Acupuncture may reduce itching

Introduction

Itching can be an associated symptom from many types of medical health conditions which may include nerve disorders, allergic reactions, viral rashes to name a few. Samuel Hafenreffer a physician from Germany in 1660 described an itch as;

 

 "an unpleasant sensation that elicits the desire to scratch".

According to this principle itching can be regarded as a spontaneous response to a weak variant of pain suggesting that pain and itching sensations have common receptors, mediators and neuronal pathways [1-2]. In this Health News article I will briefly discuss;

 

  1. Acupuncture an Alternative Approach

  2. What is Acupuncture?

  3. How it may Reduce Itching 

  4. Research Findings Overview

  5. Final Thoughts

 

1. Acupuncture an alternative approach

Skin creams commonly prescribed by doctors and cool water for example may help to alleviate a patient's itching symptoms to treat the underlying medical condition. However a systematic review suggests that acupuncture may also be an effective alternative approach for certain types of irritable skin conditions alongside conventional medicine [3-5].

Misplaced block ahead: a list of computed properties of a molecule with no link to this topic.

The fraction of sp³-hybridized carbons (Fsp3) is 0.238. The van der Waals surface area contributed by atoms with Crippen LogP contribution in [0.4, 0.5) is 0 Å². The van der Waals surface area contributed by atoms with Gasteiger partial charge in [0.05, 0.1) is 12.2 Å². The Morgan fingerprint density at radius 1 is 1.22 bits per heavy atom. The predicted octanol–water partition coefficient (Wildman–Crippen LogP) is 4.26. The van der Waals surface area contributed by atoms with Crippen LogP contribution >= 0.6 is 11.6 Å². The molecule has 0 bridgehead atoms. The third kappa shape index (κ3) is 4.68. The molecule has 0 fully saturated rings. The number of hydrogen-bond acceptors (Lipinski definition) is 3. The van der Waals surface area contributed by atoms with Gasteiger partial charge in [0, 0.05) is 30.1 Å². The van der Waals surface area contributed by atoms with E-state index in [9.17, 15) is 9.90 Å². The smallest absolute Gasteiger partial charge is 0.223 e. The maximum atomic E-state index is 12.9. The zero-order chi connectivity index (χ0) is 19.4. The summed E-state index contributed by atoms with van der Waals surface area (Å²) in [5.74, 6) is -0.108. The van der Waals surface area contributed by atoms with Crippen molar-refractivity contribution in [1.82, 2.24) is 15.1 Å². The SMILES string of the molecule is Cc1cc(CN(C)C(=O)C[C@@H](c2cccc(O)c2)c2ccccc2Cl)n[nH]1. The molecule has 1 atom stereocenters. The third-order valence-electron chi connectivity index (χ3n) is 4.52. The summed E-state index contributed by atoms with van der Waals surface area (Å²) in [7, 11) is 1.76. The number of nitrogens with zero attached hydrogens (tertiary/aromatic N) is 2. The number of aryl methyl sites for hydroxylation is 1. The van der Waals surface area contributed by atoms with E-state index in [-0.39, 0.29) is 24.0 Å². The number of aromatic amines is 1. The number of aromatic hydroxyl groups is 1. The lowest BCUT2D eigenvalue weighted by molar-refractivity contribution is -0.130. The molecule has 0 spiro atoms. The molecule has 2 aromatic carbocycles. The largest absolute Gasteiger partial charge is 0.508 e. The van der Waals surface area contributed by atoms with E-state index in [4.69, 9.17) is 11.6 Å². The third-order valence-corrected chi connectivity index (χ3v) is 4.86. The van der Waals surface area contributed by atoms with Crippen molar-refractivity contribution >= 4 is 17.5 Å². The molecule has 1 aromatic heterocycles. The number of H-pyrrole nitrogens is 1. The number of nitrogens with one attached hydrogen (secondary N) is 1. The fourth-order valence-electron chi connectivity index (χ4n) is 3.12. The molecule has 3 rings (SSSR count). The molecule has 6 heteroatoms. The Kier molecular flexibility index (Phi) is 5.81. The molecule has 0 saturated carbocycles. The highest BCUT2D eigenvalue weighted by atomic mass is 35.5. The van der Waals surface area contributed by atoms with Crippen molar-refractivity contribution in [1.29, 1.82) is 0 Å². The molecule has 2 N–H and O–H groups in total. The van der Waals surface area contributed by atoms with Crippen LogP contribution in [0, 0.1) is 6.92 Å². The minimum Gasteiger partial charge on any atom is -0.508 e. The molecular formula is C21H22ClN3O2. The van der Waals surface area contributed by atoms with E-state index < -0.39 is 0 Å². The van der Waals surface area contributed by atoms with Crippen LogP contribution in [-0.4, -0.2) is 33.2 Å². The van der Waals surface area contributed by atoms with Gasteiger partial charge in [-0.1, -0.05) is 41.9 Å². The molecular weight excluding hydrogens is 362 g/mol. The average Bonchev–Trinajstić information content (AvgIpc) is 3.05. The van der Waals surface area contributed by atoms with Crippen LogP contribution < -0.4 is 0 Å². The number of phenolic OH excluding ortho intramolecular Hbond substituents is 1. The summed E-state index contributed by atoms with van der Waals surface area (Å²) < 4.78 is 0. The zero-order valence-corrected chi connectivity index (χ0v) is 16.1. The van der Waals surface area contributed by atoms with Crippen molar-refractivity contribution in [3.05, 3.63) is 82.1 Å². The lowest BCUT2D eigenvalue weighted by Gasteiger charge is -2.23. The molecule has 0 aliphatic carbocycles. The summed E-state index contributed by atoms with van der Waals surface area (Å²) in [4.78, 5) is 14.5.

2. What is Acupuncture?

Acupuncture has been used for over 2,000 years. It involves the insertion of very fine sterile needles in the skin into specific nerves, muscles and connective tissue also known as acupuncture points. An acupuncturist inserts the very fine sterile needles at varying depths near to the symptoms (local points) and at distal points (forearms, hand and legs). The combination of acupuncture points will depend on the patient's condition which determines the mode of treatment for best practice to help restore balance [6-7]. 

 

3. How it may reduce itching